“I was about to come to that,” Ross replied. “If the killer of Cathy and Hannah is indeed following the exact timetable of the 1966 murders, we can expect another murder one week from today and that, people, gives us a very precise time frame in which to identify and apprehend this bastard.”
“Sir?” Tony Curtis said, questioningly. “What was the occupation of the third victim in the original set of murders?”
Ross looked at Izzie Drake and nodded and she now took a third photo from the folder in her hands and attached it to the now rapidly developing murder board. As she did so and stepped back so they could all see victim number three clearly, there was an audible gasp from the assembled team members. Smiling at them, in the stark black and white photograph was a young and extremely attractive woman police constable.
“Oh, bloody hell,” Nick Dodds exclaimed.
“Shit,” Curtis added.
“Sick bastard,” said Sam Gable.
“This is not good,” Sofie Meyer added.
“Who was she?” Derek McLennan asked.
“This, ladies and gents,” Ross replied, tapping the photograph added by Drake, “was W.P.C. Elizabeth Warren, known to everyone as Liz. She was just twenty-one years old when the killer beat and raped her before killing her. Like the others, she was dumped near the old lighthouse at Hale. In her case, the original investigating officers were able to positively determine her movements up until a few minutes before she disappeared. She had been at a party in a friend's house in Hale, but she lived in Huyton. Her car was found a few hundred yards from the friend's house, and D.I Coleman concluded she must have stopped, possibly to offer help to someone, maybe her killer, who had possibly set up some sort of trap to lure her into his clutches. I don't have to tell you, we need to move fast on this one. D.C.I. Agostini is adamant there isn't going to be a dead woman police officer on his conscience so it's up to us to make sure we catch this bastard quickly.”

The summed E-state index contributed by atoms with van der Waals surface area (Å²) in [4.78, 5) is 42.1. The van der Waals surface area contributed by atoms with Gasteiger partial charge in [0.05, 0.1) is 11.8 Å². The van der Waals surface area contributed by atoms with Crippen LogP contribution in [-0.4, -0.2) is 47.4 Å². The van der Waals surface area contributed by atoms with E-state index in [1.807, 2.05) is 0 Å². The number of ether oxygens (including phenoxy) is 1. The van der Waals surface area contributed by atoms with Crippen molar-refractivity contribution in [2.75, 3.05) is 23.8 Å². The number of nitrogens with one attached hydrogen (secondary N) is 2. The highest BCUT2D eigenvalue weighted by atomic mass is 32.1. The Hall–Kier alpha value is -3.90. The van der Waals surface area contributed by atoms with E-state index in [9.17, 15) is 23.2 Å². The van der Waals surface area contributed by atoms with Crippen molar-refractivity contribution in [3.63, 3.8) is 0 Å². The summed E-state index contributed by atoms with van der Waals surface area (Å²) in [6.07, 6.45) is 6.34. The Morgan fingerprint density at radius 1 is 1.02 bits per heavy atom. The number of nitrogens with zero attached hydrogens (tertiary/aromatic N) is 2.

Murmurs of agreement rippled through the room as Ross fell silent. Nick Dodds finally broke that silence as he asked the question that was on most minds at that time.
“Sir, you've told us these women were raped and beaten but what was the actual cause of death?”
“Good question, Nick. D.I. Coleman's original investigation in 1966 showed that all three women had been strangled with their own tights. The killer either made them remove them or stripped them off the women himself before using them as the murder weapon.”
“That's gross,” Sam Gable commented.
“Women's tights are very stretchy,” Sofie Meyer commented. “He would have needed a high degree of strength to pull them tight enough to produce a killing ligature, I think.”
“You're right, Sofie,” Ross agreed. “D.I. Coleman and his people on the first investigation came to the same conclusion. The problem is, you can't arrest or interrogate every man in the city of Liverpool or beyond simply based on their strength. Their biggest problem was a total lack of forensic evidence at the crime scenes. There was no such thing as regular DNA testing back then, so even the presence of semen wasn't of any great help to the investigators.”
“When did DNA testing first become used here in the UK?” Meyer asked.